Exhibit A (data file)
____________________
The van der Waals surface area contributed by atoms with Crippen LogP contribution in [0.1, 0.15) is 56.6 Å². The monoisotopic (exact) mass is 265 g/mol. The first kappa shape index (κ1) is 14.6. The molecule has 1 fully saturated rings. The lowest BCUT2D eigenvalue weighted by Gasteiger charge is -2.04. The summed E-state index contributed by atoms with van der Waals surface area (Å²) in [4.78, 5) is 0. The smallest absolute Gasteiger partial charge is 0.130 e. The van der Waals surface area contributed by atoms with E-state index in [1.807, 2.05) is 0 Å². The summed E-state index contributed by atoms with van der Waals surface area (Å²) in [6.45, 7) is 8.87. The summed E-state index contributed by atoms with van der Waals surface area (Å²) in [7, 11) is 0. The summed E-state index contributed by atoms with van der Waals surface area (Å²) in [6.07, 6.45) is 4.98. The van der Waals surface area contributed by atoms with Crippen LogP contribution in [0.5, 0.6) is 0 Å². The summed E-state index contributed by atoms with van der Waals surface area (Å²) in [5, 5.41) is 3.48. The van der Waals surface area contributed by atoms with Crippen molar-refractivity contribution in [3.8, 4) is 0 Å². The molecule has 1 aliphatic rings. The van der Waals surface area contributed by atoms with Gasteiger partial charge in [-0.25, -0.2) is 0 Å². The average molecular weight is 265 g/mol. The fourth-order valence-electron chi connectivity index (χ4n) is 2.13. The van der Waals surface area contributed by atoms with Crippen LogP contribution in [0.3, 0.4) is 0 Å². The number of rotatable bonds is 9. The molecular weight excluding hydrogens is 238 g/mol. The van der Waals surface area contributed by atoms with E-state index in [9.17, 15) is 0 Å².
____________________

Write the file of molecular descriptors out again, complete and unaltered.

The van der Waals surface area contributed by atoms with Crippen LogP contribution in [0.1, 0.15) is 56.6 Å². The monoisotopic (exact) mass is 265 g/mol. The first kappa shape index (κ1) is 14.6. The molecule has 1 fully saturated rings. The lowest BCUT2D eigenvalue weighted by Gasteiger charge is -2.04. The summed E-state index contributed by atoms with van der Waals surface area (Å²) in [4.78, 5) is 0. The smallest absolute Gasteiger partial charge is 0.130 e. The van der Waals surface area contributed by atoms with E-state index in [1.807, 2.05) is 0 Å². The summed E-state index contributed by atoms with van der Waals surface area (Å²) in [6.45, 7) is 8.87. The summed E-state index contributed by atoms with van der Waals surface area (Å²) in [7, 11) is 0. The summed E-state index contributed by atoms with van der Waals surface area (Å²) in [6.07, 6.45) is 4.98. The van der Waals surface area contributed by atoms with Crippen LogP contribution in [0.5, 0.6) is 0 Å². The summed E-state index contributed by atoms with van der Waals surface area (Å²) in [5, 5.41) is 3.48. The van der Waals surface area contributed by atoms with Crippen molar-refractivity contribution in [3.8, 4) is 0 Å². The molecule has 1 aliphatic rings. The van der Waals surface area contributed by atoms with Gasteiger partial charge in [-0.25, -0.2) is 0 Å². The average molecular weight is 265 g/mol. The fourth-order valence-electron chi connectivity index (χ4n) is 2.13. The van der Waals surface area contributed by atoms with Crippen LogP contribution in [0.3, 0.4) is 0 Å². The number of rotatable bonds is 9. The molecular weight excluding hydrogens is 238 g/mol. The van der Waals surface area contributed by atoms with E-state index in [9.17, 15) is 0 Å².